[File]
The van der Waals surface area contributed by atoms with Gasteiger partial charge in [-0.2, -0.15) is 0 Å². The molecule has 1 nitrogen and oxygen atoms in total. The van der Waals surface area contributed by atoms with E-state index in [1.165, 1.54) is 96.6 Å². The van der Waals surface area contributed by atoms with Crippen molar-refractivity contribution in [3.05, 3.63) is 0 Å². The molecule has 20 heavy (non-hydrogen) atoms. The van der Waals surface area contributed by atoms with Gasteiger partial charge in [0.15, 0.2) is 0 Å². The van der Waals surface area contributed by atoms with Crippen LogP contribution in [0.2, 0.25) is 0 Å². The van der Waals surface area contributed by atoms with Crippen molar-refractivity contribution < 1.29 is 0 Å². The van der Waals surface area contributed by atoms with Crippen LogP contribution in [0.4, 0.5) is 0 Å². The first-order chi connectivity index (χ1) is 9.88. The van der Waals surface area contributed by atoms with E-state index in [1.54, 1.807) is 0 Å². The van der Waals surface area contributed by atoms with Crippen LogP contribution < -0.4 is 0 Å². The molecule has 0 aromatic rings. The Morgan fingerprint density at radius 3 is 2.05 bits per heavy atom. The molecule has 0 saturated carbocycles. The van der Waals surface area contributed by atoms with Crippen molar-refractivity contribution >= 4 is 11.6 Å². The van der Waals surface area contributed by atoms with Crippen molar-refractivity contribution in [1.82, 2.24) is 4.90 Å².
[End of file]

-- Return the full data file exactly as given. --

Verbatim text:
The van der Waals surface area contributed by atoms with Gasteiger partial charge in [-0.2, -0.15) is 0 Å². The molecule has 1 nitrogen and oxygen atoms in total. The van der Waals surface area contributed by atoms with E-state index in [1.165, 1.54) is 96.6 Å². The van der Waals surface area contributed by atoms with Crippen molar-refractivity contribution in [3.05, 3.63) is 0 Å². The molecule has 20 heavy (non-hydrogen) atoms. The van der Waals surface area contributed by atoms with Gasteiger partial charge in [0.15, 0.2) is 0 Å². The van der Waals surface area contributed by atoms with Crippen LogP contribution in [0.2, 0.25) is 0 Å². The van der Waals surface area contributed by atoms with Crippen molar-refractivity contribution < 1.29 is 0 Å². The van der Waals surface area contributed by atoms with Crippen LogP contribution in [0.4, 0.5) is 0 Å². The first-order chi connectivity index (χ1) is 9.88. The van der Waals surface area contributed by atoms with E-state index in [1.54, 1.807) is 0 Å². The van der Waals surface area contributed by atoms with Crippen LogP contribution < -0.4 is 0 Å². The molecule has 0 aromatic rings. The Morgan fingerprint density at radius 3 is 2.05 bits per heavy atom. The molecule has 0 saturated carbocycles. The van der Waals surface area contributed by atoms with Crippen molar-refractivity contribution >= 4 is 11.6 Å². The van der Waals surface area contributed by atoms with Crippen molar-refractivity contribution in [1.82, 2.24) is 4.90 Å².